The ladies are also expected to lug around bags to fill with whatever they wish_and to photograph onlookers! The fact that other shoppers are expected to gawk at these performers will, Banal feels, only emphasize that "there's more room between art and life, everyday ritual and performance art. But unlike the Santacruzan which imposes linearity (orderly procession), passivity (on the part of the mechanical muses) and exhibitionism (through self-conscious display of beauty), 'Queenly Matter' focuses on each artist's journey, meaning you can choose wherever you want to go and do whatever seems worthwhile of the concept and image." Later on, bags and snaphots will be exhibited at 3rd Space.

The idea for the Santacruzan take-off and the fascination with rethinking rituals came to Banal last Holy Week, after he spent the days checking out traditional Lenten practices in Olongapo, Pampanga and Zambales. Contrary to the image of young artists who want to smash their forefathers' stereotypes, Banal doesn't believe in being "ahistorical. There has to be a certain sensitivity, acknowledging a historical context while still staying intuitive and having a gut-feel for what's happening now." He does his research, Banal assures us. "I find out what people in the art scene are doing. That's important for an artist-curator." That's how he has managed to invite the likes of Agnes Arellano, Myra Beltran, Jessica Hagedorn, Helena Guerrero, Angel Shaw and Jean-Marie Syjuco to work on "Queenly Matter."

For Banal, it seems like art has always been a good reason for being, and questioning the ordinary is even better. A self-labeled "queer," he studied film at the University of the Philippines and started MA studies in fine arts, but got disillusioned. In the interim, he made the films "Katakataka" and "The Legend of Malakas and Makahiya" and taught humanities, theater and film, and fine arts at UP Baguio. "It was a very alive and creative environment, cosmopolitan but indigenous. The energy is different. "He left in 1997 and, with some "subsidy from supportive parents," he laughs, opened 3rd Space.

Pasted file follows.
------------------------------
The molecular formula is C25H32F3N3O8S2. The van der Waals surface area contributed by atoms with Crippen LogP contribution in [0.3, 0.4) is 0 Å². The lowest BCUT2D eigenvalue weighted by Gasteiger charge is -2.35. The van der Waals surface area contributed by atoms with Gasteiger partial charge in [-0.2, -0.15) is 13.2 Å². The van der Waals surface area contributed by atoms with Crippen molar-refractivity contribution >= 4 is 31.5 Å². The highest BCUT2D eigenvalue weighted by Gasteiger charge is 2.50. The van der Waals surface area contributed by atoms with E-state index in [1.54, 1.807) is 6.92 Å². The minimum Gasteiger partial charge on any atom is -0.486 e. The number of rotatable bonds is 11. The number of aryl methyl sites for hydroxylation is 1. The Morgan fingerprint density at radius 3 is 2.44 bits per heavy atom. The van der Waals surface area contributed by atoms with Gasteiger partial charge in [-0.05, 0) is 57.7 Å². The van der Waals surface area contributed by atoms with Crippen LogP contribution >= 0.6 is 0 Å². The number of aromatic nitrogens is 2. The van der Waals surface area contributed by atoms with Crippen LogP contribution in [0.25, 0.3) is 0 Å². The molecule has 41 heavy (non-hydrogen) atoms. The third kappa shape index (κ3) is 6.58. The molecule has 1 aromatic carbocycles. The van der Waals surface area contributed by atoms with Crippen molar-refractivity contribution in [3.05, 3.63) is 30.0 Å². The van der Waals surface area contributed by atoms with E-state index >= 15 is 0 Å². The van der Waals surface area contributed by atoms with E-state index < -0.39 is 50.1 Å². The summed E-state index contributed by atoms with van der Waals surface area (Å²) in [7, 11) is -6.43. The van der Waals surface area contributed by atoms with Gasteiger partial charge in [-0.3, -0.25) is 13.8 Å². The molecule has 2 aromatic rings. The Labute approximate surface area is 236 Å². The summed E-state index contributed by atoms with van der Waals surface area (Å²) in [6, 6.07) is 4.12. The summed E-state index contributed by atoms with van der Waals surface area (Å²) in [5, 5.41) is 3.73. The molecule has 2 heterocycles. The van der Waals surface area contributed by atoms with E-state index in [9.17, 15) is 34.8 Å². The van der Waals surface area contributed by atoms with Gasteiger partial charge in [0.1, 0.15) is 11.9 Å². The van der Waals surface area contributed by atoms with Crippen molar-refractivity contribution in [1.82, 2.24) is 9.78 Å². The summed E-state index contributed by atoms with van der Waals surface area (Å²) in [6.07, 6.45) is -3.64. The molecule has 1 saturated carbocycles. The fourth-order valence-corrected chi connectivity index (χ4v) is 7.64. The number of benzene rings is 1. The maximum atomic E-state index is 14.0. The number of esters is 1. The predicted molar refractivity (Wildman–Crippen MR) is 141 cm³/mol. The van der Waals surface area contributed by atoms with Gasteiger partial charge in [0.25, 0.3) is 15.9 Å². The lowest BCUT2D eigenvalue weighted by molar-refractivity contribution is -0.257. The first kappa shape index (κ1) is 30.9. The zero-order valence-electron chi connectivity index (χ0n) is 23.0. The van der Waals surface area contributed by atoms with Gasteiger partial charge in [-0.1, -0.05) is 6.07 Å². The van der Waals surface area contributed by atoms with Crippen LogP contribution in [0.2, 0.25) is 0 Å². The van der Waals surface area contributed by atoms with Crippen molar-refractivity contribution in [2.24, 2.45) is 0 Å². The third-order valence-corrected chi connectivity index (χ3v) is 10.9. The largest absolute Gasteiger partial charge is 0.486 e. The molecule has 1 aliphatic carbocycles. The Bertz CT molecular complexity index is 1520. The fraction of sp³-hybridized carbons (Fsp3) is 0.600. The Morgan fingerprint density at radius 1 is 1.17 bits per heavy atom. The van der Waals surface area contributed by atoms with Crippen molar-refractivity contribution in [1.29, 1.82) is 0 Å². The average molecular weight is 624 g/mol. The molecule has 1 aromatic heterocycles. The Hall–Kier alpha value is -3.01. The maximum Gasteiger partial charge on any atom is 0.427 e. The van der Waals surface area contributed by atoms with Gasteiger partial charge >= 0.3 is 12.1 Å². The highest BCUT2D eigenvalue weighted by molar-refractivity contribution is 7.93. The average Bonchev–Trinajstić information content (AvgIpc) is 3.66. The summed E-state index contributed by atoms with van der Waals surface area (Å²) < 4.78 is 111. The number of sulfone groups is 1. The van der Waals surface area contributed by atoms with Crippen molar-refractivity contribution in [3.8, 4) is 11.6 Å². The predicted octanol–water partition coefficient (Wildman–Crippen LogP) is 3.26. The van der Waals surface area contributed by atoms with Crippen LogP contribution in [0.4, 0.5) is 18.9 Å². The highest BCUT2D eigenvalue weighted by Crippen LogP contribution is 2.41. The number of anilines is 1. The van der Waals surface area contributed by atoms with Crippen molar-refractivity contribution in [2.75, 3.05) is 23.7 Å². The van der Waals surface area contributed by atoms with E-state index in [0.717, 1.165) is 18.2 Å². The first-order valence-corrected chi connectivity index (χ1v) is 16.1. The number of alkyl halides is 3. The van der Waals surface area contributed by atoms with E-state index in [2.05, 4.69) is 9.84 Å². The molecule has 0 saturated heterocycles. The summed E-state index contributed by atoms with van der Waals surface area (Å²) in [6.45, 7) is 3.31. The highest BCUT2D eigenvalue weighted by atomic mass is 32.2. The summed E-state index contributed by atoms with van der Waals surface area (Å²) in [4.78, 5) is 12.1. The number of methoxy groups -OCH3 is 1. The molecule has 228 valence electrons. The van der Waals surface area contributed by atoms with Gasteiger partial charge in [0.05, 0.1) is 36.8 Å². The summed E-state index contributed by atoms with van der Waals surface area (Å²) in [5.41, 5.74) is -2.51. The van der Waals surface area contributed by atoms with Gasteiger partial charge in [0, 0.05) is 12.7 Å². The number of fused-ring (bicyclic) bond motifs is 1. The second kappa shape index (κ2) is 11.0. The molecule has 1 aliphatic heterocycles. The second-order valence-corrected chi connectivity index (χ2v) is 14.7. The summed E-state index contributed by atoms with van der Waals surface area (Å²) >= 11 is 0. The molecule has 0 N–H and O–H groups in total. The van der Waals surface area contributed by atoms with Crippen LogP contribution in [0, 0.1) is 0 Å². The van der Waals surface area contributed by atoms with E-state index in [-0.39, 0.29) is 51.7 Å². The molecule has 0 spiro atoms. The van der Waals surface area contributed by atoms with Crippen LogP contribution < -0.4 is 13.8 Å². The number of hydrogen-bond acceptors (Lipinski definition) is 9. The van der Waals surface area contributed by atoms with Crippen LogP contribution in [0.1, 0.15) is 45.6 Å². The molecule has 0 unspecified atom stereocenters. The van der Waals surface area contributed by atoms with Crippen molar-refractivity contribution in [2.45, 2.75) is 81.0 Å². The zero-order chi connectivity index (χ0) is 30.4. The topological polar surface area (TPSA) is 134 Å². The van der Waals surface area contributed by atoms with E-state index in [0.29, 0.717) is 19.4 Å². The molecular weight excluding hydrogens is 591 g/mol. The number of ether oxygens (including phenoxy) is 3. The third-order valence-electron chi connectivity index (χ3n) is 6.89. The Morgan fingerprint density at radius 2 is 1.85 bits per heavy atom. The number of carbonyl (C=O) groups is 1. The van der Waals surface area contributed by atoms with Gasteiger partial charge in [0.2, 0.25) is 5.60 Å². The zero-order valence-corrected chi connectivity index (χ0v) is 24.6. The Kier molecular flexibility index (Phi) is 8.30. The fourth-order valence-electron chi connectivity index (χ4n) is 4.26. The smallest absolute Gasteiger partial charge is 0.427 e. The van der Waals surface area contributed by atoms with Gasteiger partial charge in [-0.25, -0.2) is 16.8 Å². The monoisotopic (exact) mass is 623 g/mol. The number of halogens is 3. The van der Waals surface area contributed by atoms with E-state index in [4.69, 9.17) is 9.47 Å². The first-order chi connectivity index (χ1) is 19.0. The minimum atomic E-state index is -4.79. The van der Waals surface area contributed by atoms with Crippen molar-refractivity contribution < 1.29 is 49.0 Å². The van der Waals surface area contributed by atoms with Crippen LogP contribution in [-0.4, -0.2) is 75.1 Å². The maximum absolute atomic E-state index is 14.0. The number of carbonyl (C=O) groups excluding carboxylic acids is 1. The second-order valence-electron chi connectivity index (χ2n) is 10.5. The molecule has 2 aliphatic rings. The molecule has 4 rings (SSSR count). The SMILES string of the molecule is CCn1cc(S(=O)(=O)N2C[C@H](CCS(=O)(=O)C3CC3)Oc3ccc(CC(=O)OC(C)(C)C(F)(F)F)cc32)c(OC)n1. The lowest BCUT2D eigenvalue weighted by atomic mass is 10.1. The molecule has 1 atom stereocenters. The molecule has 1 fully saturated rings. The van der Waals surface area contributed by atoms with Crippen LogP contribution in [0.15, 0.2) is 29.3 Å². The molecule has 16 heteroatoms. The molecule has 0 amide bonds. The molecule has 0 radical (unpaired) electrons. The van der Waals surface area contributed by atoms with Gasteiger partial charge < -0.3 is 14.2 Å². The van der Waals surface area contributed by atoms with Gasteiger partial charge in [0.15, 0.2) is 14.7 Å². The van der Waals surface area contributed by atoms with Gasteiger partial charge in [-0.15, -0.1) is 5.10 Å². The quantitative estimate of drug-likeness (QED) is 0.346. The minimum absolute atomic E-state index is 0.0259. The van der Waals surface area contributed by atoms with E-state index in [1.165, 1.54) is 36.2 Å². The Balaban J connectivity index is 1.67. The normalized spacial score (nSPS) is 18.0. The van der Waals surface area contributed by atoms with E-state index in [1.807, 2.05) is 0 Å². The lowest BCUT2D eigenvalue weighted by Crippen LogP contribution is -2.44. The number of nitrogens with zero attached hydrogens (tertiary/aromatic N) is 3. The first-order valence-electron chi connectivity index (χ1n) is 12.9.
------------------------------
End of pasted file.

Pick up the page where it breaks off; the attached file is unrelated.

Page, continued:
To be sure, while he has zoomed in on the "emergent" media of film, installation and performance as 3rd Space's specialization, as it were, Banal's own work has been nothing if not, well, provocative. His "Kaka" contribution included heart-shaped pillows printed with graphic exhortations like "K__n mo ako"; he once reportedly sat inside a freezer for 45 minutes in a performance.

Outside of work, Banal's passions are film, writing plays, going out and having fun. "But when I'm inspired, I don't separate work from life, my friendships and my professional relationships," he says.

His being "queer," Banal says, is already evidence of "art being a haven even for queer people. We have to celebrate our differences, the absurdity of it all." He admits to getting frustrated in his rather Quixotic endeavor. "But then again, rage is a little important _ but not the whining type, not the mukhang kawawa artist type. It's important to stay critical of your practice."